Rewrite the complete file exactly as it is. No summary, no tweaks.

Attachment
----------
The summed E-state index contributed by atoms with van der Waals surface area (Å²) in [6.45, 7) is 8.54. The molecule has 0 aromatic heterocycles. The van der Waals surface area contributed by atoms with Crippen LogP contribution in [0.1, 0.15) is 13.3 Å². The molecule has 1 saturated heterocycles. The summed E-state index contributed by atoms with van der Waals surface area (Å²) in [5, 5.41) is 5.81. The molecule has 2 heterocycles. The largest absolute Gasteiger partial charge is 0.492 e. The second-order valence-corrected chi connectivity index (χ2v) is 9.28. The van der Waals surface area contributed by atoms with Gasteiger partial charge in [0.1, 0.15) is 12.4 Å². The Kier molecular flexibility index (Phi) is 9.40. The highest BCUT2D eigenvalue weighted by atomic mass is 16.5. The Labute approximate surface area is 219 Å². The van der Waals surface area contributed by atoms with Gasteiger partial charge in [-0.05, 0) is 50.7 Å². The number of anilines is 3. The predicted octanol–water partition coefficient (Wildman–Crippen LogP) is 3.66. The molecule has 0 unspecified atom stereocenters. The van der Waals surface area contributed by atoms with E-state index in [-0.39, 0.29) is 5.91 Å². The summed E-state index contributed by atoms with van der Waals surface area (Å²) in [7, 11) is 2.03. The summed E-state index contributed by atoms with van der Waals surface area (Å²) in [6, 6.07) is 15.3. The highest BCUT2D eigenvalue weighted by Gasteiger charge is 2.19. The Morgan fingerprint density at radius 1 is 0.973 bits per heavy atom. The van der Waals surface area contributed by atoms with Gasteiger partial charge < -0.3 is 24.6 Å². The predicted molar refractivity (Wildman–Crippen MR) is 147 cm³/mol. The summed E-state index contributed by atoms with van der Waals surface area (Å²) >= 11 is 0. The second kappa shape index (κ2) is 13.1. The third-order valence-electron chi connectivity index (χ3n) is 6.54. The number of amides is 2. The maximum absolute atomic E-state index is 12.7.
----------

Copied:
The summed E-state index contributed by atoms with van der Waals surface area (Å²) in [6.45, 7) is 8.54. The molecule has 0 aromatic heterocycles. The van der Waals surface area contributed by atoms with Crippen LogP contribution in [0.1, 0.15) is 13.3 Å². The molecule has 1 saturated heterocycles. The summed E-state index contributed by atoms with van der Waals surface area (Å²) in [5, 5.41) is 5.81. The molecule has 2 heterocycles. The largest absolute Gasteiger partial charge is 0.492 e. The second-order valence-corrected chi connectivity index (χ2v) is 9.28. The van der Waals surface area contributed by atoms with Gasteiger partial charge in [0.1, 0.15) is 12.4 Å². The Kier molecular flexibility index (Phi) is 9.40. The highest BCUT2D eigenvalue weighted by atomic mass is 16.5. The Labute approximate surface area is 219 Å². The van der Waals surface area contributed by atoms with Gasteiger partial charge in [-0.05, 0) is 50.7 Å². The number of anilines is 3. The predicted octanol–water partition coefficient (Wildman–Crippen LogP) is 3.66. The molecule has 0 unspecified atom stereocenters. The van der Waals surface area contributed by atoms with E-state index in [-0.39, 0.29) is 5.91 Å². The summed E-state index contributed by atoms with van der Waals surface area (Å²) in [7, 11) is 2.03. The summed E-state index contributed by atoms with van der Waals surface area (Å²) in [6, 6.07) is 15.3. The highest BCUT2D eigenvalue weighted by Gasteiger charge is 2.19. The Morgan fingerprint density at radius 1 is 0.973 bits per heavy atom. The van der Waals surface area contributed by atoms with Gasteiger partial charge < -0.3 is 24.6 Å². The predicted molar refractivity (Wildman–Crippen MR) is 147 cm³/mol. The summed E-state index contributed by atoms with van der Waals surface area (Å²) >= 11 is 0. The second kappa shape index (κ2) is 13.1. The third-order valence-electron chi connectivity index (χ3n) is 6.54. The number of amides is 2. The maximum absolute atomic E-state index is 12.7.